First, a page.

You may have heard a few things about Prague. Maybe you’ve heard that it is very popular with Stag Do’s and drunken weekends, maybe you have heard that it has a beautiful history worth delving into and spending a week or two, or maybe you’ve just heard that it has some stunning gothic buildings and is cheap for a weekend away. Truth be told – it’s all of this, and more.
The Czech Republic is bordered by Germany, Poland, Slovakia and Austria. And, as such, is a melting pot of different ideas, cultures, styles and expressions. Prague, the Czech Republic’s capital city, with around 2 million residents, sits toward the North of the country, closest to Germany.
Nicknamed ‘The city of a hundred spires’, it’s safe to assume that you may leave with a crick in your neck, even after just a few days. Expect bright coloured buildings standing tall next to gothic style churches, with the old town definitely the place to be. But, it’s not all about the astronomical clock tower, you know?
Taking a walk along the Vltava river (430km/270m long, sourcing in Germany with the mouth just north of Prague) is something that we really enjoyed. We walked from Stefanikuv Most along the city side of the river and crossed over Svatopluk Most and up the steps into Letna Park – where this view of the city can be found.
Walking along the river, you can see Prague Castle in the background standing tall next to St Vitus Cathedral. It was -6℃ when we were there in January, which made the views even more dramatic, with ice and snow both on show.
Above is what you are greeted with when you arrive at the top of the hill where the castle and cathedral are located – this St Vitus Cathedral. Magnificent!
Back down in the city, take one of the trams and whizz around from place to place, if you’re stuck for time. We didn’t take them, as we wanted to explore more of the streets and wander in and out of the tiny alleyways.
These sorts of open market squares are all over the place around Prague. Beautiful when the light catches them.
This market was very interesting, mainly due to the variety of traditional Czech items and also tourist items that it was selling, which can be seen more below…
My tips for food
What is it? A vegetarians nightmare, or putting it in another way: A meat-eaters paradise.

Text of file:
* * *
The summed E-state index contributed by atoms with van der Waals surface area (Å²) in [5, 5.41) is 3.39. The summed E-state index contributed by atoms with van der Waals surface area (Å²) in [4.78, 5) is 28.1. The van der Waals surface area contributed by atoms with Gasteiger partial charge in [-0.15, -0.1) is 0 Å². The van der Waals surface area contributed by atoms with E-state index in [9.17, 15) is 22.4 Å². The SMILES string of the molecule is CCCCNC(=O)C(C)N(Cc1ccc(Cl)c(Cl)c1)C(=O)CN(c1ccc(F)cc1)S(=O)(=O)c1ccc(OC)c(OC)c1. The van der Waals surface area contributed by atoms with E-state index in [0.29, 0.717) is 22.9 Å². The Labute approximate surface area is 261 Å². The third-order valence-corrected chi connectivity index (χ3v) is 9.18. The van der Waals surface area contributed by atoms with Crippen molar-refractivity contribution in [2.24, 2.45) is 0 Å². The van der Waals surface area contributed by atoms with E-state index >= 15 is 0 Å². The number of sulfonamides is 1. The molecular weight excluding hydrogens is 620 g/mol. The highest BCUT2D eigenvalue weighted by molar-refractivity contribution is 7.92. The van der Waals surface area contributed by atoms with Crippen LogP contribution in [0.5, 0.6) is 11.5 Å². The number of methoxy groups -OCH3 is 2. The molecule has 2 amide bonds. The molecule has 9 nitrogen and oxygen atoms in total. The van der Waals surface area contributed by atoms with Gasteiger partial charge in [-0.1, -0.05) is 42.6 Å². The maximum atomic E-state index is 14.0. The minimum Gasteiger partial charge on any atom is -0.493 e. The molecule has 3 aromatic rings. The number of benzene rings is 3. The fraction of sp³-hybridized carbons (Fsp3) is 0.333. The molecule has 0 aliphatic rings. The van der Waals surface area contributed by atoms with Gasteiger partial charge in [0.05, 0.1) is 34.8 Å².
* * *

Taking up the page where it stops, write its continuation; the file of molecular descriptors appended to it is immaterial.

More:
A butchers specializing in quality meats locally sourced in the Czech Republic.
These sausages looked particularly good.
The fillet looked unreal, but we neither had a fridge, nor did we have a kitchen in which to cook it…
The servers spoke English, which was reassuring as we didn’t really get the menu that well. We were here for two things: Steak Tartare and a burger. So, we ordered these accordingly (accompanied by a beer, we were on holiday, afterall).
If you could see me whilst taking this picture, I was frothing at the mouth with a grin from ear to ear. I love me some beef tartare, and this looked delicious!
Scrape a bit onto this crusty home-baked bread…
…add a slice of garlic on top, and down the hatch it goes. Get this, you’ll thank me.
The burger was equally awesome. Really, cooked perfectly. I’ve never stood in a butchers and ate the meat that they’ve cut and cooked especially for me, before. The idea of this place is novel, unique, and quite simply going to keep me coming back for more and more as the years tick by.
But, where’s dessert at?
This stall is right next to the clock tower. I wouldn’t neccesarily recommend this place, per se, but this snack is definitely worth trying out. Essentially a crunchy pastry-like casing (sold already?) filled with cream (definitely sold now) and then topped with whatever you’d like (done).
If it’s coffee that you want or even a killer hot chocolate, then look no further than Cafe Ebel (see pics below).
If I still haven’t done enough to convince you, then looking at these pictures below of Prague at night should do the trick. Enjoy!